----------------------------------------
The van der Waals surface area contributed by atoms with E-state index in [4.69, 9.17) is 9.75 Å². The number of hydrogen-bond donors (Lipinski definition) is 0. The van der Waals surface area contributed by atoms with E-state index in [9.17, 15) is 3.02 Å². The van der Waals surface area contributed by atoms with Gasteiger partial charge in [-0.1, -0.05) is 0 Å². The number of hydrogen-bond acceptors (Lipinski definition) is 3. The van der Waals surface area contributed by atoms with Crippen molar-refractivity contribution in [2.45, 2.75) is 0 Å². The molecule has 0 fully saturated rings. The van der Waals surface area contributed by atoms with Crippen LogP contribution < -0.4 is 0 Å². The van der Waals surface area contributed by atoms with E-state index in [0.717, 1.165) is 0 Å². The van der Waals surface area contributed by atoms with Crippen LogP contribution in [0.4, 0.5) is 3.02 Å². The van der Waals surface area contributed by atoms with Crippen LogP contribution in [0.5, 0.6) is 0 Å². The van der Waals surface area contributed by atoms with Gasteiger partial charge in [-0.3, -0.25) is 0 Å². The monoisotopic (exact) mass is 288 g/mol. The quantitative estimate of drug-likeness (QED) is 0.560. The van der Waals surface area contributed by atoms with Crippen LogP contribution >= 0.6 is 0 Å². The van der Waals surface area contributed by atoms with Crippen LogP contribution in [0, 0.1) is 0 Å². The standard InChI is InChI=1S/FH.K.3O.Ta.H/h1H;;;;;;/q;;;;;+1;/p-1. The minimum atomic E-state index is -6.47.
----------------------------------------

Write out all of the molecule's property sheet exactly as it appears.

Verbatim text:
The van der Waals surface area contributed by atoms with E-state index in [4.69, 9.17) is 9.75 Å². The number of hydrogen-bond donors (Lipinski definition) is 0. The van der Waals surface area contributed by atoms with E-state index in [9.17, 15) is 3.02 Å². The van der Waals surface area contributed by atoms with Gasteiger partial charge in [-0.1, -0.05) is 0 Å². The number of hydrogen-bond acceptors (Lipinski definition) is 3. The van der Waals surface area contributed by atoms with Crippen molar-refractivity contribution in [2.45, 2.75) is 0 Å². The molecule has 0 fully saturated rings. The van der Waals surface area contributed by atoms with Crippen LogP contribution < -0.4 is 0 Å². The van der Waals surface area contributed by atoms with E-state index in [0.717, 1.165) is 0 Å². The van der Waals surface area contributed by atoms with Crippen LogP contribution in [0.4, 0.5) is 3.02 Å². The van der Waals surface area contributed by atoms with Crippen LogP contribution in [0.5, 0.6) is 0 Å². The van der Waals surface area contributed by atoms with Gasteiger partial charge in [-0.3, -0.25) is 0 Å². The monoisotopic (exact) mass is 288 g/mol. The quantitative estimate of drug-likeness (QED) is 0.560. The van der Waals surface area contributed by atoms with Crippen LogP contribution >= 0.6 is 0 Å². The van der Waals surface area contributed by atoms with Crippen LogP contribution in [0, 0.1) is 0 Å². The standard InChI is InChI=1S/FH.K.3O.Ta.H/h1H;;;;;;/q;;;;;+1;/p-1. The minimum atomic E-state index is -6.47.